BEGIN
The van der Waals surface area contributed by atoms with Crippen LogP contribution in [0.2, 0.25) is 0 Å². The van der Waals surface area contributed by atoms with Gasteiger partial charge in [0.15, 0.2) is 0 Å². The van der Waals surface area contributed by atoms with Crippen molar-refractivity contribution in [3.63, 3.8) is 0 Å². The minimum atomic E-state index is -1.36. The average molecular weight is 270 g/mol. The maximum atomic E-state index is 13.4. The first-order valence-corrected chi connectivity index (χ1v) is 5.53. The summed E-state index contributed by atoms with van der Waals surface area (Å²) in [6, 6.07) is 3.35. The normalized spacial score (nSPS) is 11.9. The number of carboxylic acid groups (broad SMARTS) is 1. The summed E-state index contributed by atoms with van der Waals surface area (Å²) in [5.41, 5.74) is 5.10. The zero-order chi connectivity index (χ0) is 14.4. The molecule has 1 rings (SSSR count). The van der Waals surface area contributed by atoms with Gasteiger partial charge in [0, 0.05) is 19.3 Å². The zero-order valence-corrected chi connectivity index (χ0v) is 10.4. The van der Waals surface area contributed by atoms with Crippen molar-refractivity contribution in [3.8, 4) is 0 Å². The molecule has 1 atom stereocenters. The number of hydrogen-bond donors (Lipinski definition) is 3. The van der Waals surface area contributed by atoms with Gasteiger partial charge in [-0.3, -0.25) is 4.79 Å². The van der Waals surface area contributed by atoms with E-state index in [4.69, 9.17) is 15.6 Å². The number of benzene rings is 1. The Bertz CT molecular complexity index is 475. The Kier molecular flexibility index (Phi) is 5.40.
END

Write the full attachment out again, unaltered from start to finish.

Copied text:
The van der Waals surface area contributed by atoms with Crippen LogP contribution in [0.2, 0.25) is 0 Å². The van der Waals surface area contributed by atoms with Gasteiger partial charge in [0.15, 0.2) is 0 Å². The van der Waals surface area contributed by atoms with Crippen molar-refractivity contribution in [3.63, 3.8) is 0 Å². The minimum atomic E-state index is -1.36. The average molecular weight is 270 g/mol. The maximum atomic E-state index is 13.4. The first-order valence-corrected chi connectivity index (χ1v) is 5.53. The summed E-state index contributed by atoms with van der Waals surface area (Å²) in [6, 6.07) is 3.35. The normalized spacial score (nSPS) is 11.9. The number of carboxylic acid groups (broad SMARTS) is 1. The summed E-state index contributed by atoms with van der Waals surface area (Å²) in [5.41, 5.74) is 5.10. The zero-order chi connectivity index (χ0) is 14.4. The molecule has 1 rings (SSSR count). The van der Waals surface area contributed by atoms with Gasteiger partial charge in [0, 0.05) is 19.3 Å². The zero-order valence-corrected chi connectivity index (χ0v) is 10.4. The van der Waals surface area contributed by atoms with Crippen molar-refractivity contribution in [3.8, 4) is 0 Å². The molecule has 1 atom stereocenters. The number of hydrogen-bond donors (Lipinski definition) is 3. The van der Waals surface area contributed by atoms with Gasteiger partial charge in [-0.3, -0.25) is 4.79 Å². The van der Waals surface area contributed by atoms with E-state index in [4.69, 9.17) is 15.6 Å². The number of benzene rings is 1. The Bertz CT molecular complexity index is 475. The Kier molecular flexibility index (Phi) is 5.40.